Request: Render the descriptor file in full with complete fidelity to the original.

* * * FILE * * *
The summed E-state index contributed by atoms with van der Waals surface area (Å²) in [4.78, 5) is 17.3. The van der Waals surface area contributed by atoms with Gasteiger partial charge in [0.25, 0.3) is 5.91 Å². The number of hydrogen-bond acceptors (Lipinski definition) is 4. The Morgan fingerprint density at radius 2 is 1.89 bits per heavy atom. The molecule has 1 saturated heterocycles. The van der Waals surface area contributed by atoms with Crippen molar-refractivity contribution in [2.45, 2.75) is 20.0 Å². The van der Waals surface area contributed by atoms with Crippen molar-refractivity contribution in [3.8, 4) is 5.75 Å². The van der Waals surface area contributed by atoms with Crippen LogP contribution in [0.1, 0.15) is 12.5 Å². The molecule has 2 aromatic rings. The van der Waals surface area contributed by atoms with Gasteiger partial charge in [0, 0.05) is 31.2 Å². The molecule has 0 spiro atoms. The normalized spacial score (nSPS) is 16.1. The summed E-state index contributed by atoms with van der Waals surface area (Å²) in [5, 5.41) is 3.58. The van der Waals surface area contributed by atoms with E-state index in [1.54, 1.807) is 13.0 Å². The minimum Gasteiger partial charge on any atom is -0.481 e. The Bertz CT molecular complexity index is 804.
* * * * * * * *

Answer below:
The summed E-state index contributed by atoms with van der Waals surface area (Å²) in [4.78, 5) is 17.3. The van der Waals surface area contributed by atoms with Gasteiger partial charge in [0.25, 0.3) is 5.91 Å². The number of hydrogen-bond acceptors (Lipinski definition) is 4. The Morgan fingerprint density at radius 2 is 1.89 bits per heavy atom. The molecule has 1 saturated heterocycles. The van der Waals surface area contributed by atoms with Crippen molar-refractivity contribution in [2.45, 2.75) is 20.0 Å². The van der Waals surface area contributed by atoms with Crippen molar-refractivity contribution in [3.8, 4) is 5.75 Å². The van der Waals surface area contributed by atoms with Crippen LogP contribution in [0.1, 0.15) is 12.5 Å². The molecule has 2 aromatic rings. The van der Waals surface area contributed by atoms with Gasteiger partial charge in [0, 0.05) is 31.2 Å². The molecule has 0 spiro atoms. The normalized spacial score (nSPS) is 16.1. The summed E-state index contributed by atoms with van der Waals surface area (Å²) in [5, 5.41) is 3.58. The van der Waals surface area contributed by atoms with E-state index in [1.54, 1.807) is 13.0 Å². The minimum Gasteiger partial charge on any atom is -0.481 e. The Bertz CT molecular complexity index is 804.